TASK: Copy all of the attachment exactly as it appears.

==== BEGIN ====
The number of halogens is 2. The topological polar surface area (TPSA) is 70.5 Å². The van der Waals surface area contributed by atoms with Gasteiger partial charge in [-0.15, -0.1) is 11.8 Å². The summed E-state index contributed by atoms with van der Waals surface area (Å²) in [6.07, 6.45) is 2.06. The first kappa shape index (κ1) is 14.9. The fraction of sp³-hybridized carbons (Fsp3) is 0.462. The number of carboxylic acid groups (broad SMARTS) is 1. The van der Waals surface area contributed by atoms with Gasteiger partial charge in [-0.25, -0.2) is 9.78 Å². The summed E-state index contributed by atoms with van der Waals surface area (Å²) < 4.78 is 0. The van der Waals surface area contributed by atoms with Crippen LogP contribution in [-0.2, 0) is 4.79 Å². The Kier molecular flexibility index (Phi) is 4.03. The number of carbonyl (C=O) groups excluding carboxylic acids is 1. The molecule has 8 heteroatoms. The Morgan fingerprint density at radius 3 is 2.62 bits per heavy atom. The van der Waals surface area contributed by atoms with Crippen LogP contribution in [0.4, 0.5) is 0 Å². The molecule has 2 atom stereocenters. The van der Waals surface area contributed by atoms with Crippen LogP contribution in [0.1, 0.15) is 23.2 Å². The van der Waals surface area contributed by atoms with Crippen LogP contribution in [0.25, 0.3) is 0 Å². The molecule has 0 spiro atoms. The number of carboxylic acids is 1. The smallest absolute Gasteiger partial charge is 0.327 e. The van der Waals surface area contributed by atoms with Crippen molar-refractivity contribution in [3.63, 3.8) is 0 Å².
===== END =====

The number of halogens is 2. The topological polar surface area (TPSA) is 70.5 Å². The van der Waals surface area contributed by atoms with Gasteiger partial charge in [-0.15, -0.1) is 11.8 Å². The summed E-state index contributed by atoms with van der Waals surface area (Å²) in [6.07, 6.45) is 2.06. The first kappa shape index (κ1) is 14.9. The fraction of sp³-hybridized carbons (Fsp3) is 0.462. The number of carboxylic acid groups (broad SMARTS) is 1. The van der Waals surface area contributed by atoms with Gasteiger partial charge in [-0.25, -0.2) is 9.78 Å². The summed E-state index contributed by atoms with van der Waals surface area (Å²) < 4.78 is 0. The van der Waals surface area contributed by atoms with Crippen LogP contribution in [-0.2, 0) is 4.79 Å². The Kier molecular flexibility index (Phi) is 4.03. The number of carbonyl (C=O) groups excluding carboxylic acids is 1. The molecule has 8 heteroatoms. The Morgan fingerprint density at radius 3 is 2.62 bits per heavy atom. The van der Waals surface area contributed by atoms with Crippen LogP contribution in [0.4, 0.5) is 0 Å². The molecule has 2 atom stereocenters. The van der Waals surface area contributed by atoms with Crippen LogP contribution in [0.1, 0.15) is 23.2 Å². The van der Waals surface area contributed by atoms with Crippen LogP contribution in [0.25, 0.3) is 0 Å². The molecule has 0 spiro atoms. The number of carboxylic acids is 1. The smallest absolute Gasteiger partial charge is 0.327 e. The van der Waals surface area contributed by atoms with Crippen molar-refractivity contribution in [3.63, 3.8) is 0 Å².